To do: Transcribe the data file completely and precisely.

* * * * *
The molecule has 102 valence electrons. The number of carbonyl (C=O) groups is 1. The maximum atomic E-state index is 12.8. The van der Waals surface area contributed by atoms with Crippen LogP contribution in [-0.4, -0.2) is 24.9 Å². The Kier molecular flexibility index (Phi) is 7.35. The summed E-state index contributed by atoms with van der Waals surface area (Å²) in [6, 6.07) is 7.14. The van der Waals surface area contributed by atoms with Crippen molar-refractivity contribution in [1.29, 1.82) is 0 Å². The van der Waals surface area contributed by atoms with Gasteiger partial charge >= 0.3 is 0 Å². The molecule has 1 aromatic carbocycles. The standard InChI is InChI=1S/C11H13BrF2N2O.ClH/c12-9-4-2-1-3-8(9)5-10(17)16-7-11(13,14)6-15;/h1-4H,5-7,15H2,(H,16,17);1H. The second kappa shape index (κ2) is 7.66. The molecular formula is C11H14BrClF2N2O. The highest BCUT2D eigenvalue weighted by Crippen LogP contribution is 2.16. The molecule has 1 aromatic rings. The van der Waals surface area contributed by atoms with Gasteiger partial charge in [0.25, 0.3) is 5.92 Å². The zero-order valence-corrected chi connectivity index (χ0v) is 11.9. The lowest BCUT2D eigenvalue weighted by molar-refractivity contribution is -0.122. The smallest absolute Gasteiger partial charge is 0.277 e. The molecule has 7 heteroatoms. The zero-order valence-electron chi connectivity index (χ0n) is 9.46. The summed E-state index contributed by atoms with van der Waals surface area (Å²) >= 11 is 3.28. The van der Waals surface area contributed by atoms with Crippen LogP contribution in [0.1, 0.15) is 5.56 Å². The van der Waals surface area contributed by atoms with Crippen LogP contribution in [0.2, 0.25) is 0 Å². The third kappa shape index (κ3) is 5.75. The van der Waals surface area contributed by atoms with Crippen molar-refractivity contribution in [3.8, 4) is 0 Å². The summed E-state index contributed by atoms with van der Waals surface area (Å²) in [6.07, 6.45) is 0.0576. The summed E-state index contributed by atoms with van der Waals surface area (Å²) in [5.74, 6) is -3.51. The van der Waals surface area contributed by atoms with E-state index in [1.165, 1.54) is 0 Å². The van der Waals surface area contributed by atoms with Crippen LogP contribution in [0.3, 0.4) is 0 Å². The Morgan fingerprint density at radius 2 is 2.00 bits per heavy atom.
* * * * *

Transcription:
The molecule has 102 valence electrons. The number of carbonyl (C=O) groups is 1. The maximum atomic E-state index is 12.8. The van der Waals surface area contributed by atoms with Crippen LogP contribution in [-0.4, -0.2) is 24.9 Å². The Kier molecular flexibility index (Phi) is 7.35. The summed E-state index contributed by atoms with van der Waals surface area (Å²) in [6, 6.07) is 7.14. The van der Waals surface area contributed by atoms with Crippen molar-refractivity contribution in [1.29, 1.82) is 0 Å². The van der Waals surface area contributed by atoms with Gasteiger partial charge >= 0.3 is 0 Å². The molecule has 1 aromatic carbocycles. The standard InChI is InChI=1S/C11H13BrF2N2O.ClH/c12-9-4-2-1-3-8(9)5-10(17)16-7-11(13,14)6-15;/h1-4H,5-7,15H2,(H,16,17);1H. The second kappa shape index (κ2) is 7.66. The molecular formula is C11H14BrClF2N2O. The highest BCUT2D eigenvalue weighted by Crippen LogP contribution is 2.16. The molecule has 1 aromatic rings. The van der Waals surface area contributed by atoms with Gasteiger partial charge in [0.25, 0.3) is 5.92 Å². The zero-order valence-corrected chi connectivity index (χ0v) is 11.9. The lowest BCUT2D eigenvalue weighted by molar-refractivity contribution is -0.122. The smallest absolute Gasteiger partial charge is 0.277 e. The molecule has 7 heteroatoms. The zero-order valence-electron chi connectivity index (χ0n) is 9.46. The summed E-state index contributed by atoms with van der Waals surface area (Å²) >= 11 is 3.28. The van der Waals surface area contributed by atoms with Crippen LogP contribution in [0.1, 0.15) is 5.56 Å². The van der Waals surface area contributed by atoms with Crippen LogP contribution in [0.2, 0.25) is 0 Å². The third kappa shape index (κ3) is 5.75. The van der Waals surface area contributed by atoms with Crippen molar-refractivity contribution in [3.8, 4) is 0 Å². The summed E-state index contributed by atoms with van der Waals surface area (Å²) in [6.07, 6.45) is 0.0576. The summed E-state index contributed by atoms with van der Waals surface area (Å²) in [5.74, 6) is -3.51. The van der Waals surface area contributed by atoms with E-state index in [1.165, 1.54) is 0 Å². The van der Waals surface area contributed by atoms with Crippen LogP contribution in [0.3, 0.4) is 0 Å². The Morgan fingerprint density at radius 2 is 2.00 bits per heavy atom.